Wisconsin Attorney General Josh Kaul wrote on Twitter, “Texas is as likely to change the outcome of the Ice Bowl as it is to overturn the will of Wisconsin voters in the 2020 presidential election.”
Katie Byrd, communications director for Georgia Attorney General Chris Carr, wrote in an email to The Epoch Times, “With all due respect, Texas Attorney General is constitutionally, legally and factually wrong about Georgia.”
The Texas lawsuit seeks a determination by the court that the four battleground states conducted the 2020 election in violation of the Constitution. Paxton is asking the Supreme Court to prohibit the counting of the Electoral College votes cast by the four states. For the defendant states that have already appointed electors, the lawsuit asks the court to direct the state legislatures to appoint new electors in line with the Constitution.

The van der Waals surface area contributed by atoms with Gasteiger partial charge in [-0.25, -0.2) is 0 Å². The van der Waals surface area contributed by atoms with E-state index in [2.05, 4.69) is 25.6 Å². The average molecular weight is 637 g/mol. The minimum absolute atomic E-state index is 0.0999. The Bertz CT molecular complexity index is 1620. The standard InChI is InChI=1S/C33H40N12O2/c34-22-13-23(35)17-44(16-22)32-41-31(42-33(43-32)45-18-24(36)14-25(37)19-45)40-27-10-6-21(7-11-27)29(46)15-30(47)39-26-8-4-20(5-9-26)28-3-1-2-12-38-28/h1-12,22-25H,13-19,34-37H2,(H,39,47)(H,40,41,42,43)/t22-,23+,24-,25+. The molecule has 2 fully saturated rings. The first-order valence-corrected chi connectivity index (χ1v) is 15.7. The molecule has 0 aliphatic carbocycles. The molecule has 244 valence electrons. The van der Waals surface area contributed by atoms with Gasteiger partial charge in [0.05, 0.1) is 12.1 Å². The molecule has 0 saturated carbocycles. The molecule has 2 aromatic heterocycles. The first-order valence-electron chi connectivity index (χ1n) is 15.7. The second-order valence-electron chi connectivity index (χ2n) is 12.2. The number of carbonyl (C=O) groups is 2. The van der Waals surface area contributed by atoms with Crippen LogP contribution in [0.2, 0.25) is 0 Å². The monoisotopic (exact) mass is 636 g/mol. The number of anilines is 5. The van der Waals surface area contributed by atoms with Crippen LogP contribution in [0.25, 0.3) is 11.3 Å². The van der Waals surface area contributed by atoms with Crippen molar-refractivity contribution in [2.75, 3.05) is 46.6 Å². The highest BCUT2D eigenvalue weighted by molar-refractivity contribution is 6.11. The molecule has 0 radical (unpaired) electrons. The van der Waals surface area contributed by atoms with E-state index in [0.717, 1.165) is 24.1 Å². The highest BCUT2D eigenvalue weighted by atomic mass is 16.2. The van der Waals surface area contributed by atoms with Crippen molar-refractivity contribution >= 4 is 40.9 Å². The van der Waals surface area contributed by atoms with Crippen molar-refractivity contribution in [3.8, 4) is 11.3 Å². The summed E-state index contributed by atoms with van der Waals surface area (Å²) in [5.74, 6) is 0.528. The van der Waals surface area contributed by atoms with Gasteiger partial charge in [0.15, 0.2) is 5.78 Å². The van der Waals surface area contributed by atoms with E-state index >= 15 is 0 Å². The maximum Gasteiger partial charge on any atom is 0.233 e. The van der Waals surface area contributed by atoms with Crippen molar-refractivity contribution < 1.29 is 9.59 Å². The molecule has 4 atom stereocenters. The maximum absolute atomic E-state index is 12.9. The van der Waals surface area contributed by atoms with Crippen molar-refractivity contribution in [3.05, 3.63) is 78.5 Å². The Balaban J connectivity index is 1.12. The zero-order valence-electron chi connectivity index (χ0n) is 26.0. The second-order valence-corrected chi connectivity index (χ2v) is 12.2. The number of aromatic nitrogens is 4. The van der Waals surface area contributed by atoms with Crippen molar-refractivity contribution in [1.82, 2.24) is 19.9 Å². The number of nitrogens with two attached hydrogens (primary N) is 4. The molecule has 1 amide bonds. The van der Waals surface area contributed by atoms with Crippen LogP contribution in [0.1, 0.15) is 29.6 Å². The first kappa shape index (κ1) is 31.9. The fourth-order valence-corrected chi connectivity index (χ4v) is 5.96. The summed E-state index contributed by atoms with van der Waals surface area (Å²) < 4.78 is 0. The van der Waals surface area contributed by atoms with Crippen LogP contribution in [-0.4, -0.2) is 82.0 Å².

Beyond seeking a remedy to determine the outcome of the 2020 election, Texas is asking the Supreme Court to clarify the law for future contests.
“In addition to injunctive relief for this election, Plaintiff State seeks declaratory relief for all presidential elections in the future. This problem is clearly capable of repetition yet evading review,” the lawsuit states (pdf). “This Court’s attention is profoundly needed to declare what the law is and to restore public trust in this election.”
Paxton filed the challenge on the day of the so-called safe harbor deadline, six days before states are due to certify their electors. The attorney general is asking the Supreme Court to extend the certification deadline.